Death-Song of Conan the Cimmerian

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"Death-Song of Conan the Cimmerian" is a 1972 fantasy narrative poem by American writer Lin Carter, featuring Robert E. Howard's sword and sorcery hero Conan the Barbarian. It was first published in Glenn Lord's Howard fanzine The Howard Collector, no. 17 (v. 3, no. 5), Autumn, 1972,[1] and reprinted in Carter's poetry collection Dreams from R'lyeh, (Arkham House,1975)[2] and the magazine The Savage Sword of Conan v. 1, no. 8, October 1975. This last appearance included illustrations by Jess Jodloman.

The poem is the last work of fiction chronologically about the title character.


The poem consists of nine seven-line stanzas in a modified ballad measure, rhyming A-B-A-B-A-A-B. It is told from the point of view of Conan, reflecting on his life and setting forth his personal philosophy as his death approaches.

Conan relishes his memories of the life he has led and the friends he has made even as he feels the bite of mortality. Power and material gain, for which he has striven all his life, are acknowledged as ephemeral: "They crumble into clods." He faces his death unflinchingly, pairing life's hard-won pleasures with the ravages of age and extinction in an almost off-hand fashion, each tempering the other. Life is to be lived to the fullest in full awareness of the inevitability of death, while death can be borne with a certain satisfaction in the light of a life fully lived.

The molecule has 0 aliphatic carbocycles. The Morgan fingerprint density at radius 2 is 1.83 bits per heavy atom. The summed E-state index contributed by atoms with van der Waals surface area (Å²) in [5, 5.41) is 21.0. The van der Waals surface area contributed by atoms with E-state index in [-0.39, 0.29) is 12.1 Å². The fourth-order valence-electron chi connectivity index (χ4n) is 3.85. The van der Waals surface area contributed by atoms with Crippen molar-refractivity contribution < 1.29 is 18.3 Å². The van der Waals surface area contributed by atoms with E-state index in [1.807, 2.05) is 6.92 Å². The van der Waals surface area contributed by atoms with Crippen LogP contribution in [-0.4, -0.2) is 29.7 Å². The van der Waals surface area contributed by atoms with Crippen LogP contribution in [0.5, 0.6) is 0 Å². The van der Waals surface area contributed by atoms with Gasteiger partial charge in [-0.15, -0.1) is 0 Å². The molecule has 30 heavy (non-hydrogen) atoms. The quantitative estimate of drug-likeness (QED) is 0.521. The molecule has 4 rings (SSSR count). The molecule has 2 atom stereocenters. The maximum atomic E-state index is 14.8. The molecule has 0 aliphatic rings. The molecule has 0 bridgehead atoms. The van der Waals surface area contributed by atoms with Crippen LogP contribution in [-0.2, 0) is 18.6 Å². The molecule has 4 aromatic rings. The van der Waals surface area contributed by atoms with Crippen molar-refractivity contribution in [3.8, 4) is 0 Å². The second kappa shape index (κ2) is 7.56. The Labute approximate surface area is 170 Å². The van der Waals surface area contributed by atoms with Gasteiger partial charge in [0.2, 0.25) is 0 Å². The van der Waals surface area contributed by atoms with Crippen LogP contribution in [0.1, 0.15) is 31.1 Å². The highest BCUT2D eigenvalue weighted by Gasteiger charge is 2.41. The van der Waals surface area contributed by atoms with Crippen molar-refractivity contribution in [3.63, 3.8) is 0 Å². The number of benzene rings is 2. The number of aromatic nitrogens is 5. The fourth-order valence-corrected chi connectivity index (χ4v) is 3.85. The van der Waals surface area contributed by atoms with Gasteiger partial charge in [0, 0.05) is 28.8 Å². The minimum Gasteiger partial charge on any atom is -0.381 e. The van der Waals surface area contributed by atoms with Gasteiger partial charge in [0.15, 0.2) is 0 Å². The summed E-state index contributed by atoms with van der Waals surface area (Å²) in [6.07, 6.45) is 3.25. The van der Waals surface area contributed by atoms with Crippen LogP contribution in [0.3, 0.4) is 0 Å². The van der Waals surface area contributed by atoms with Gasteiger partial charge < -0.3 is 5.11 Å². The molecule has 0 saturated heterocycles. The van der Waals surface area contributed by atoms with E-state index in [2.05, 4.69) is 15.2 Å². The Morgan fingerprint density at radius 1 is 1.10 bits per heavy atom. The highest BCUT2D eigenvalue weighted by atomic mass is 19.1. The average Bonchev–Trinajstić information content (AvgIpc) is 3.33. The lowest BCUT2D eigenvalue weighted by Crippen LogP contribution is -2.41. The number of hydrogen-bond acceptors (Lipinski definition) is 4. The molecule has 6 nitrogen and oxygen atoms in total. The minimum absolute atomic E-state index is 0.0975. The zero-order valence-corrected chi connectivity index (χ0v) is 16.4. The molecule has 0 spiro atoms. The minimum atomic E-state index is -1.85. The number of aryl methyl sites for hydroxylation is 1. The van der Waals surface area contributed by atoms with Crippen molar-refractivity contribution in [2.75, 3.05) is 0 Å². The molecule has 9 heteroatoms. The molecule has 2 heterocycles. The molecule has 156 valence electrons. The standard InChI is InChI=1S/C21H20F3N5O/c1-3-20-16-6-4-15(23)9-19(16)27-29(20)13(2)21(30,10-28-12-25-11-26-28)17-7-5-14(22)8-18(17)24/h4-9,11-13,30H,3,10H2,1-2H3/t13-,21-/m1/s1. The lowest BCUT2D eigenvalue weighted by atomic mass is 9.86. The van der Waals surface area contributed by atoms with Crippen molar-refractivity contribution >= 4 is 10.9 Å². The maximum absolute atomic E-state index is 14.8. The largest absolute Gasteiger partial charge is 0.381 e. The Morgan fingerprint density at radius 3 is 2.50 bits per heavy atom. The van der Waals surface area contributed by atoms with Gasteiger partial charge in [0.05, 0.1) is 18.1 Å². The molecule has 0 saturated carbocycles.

The central, repeated image is of Conan traveling along a "long" and "hard" road in the company a number of friends or companions emblematic of the kinds of people he knew in life. Included are "thief and harlot, king and guard / Warrior, wizard, knave and bard," and "Rogue and reaver and firebrand." They have gone through their journey a "merry, jesting band / Who asked no easier track," making their own cheer "Under an empty sky."

Less material entities also accompany them: "life rode laughing at my right hand / And Death rode at my back." The gods of the imagined "Hyborian Age" in which Conan is supposed to have lived are alluded to, and in one instance named in an oath, but characterized as inconsequential: "I laugh at your little gods!" The paramount divine figures featured in the poem are rather Death and the Devil, though the latter, while prominent in the poem, is otherwise alien to the fictional milieu in which the Conan stories are set.

Life is portrayed as a game of chance, and Death and the Devil as Conan's opponents in life's game: "I won what a man may win: / Aye, gambled and won at the Devil's game" - "the Devil take the odds" - "I'll stride down the scarlet throat of hell / And dice for the Devil's throne!" - "Life's but a game Death and I have played / Many a wearisome year." Even these opponents are scoffed at - Conan notes he has "mocked at Death's skull-grin" - even as their triumph is acknowledged.

Conan and the poem conclude: "I begrudge no foot of the road I strayed / The road which endeth HERE!"


Preceded by
Conan at the Demon's Gate
(framing sequence)
Complete Conan Saga Succeeded by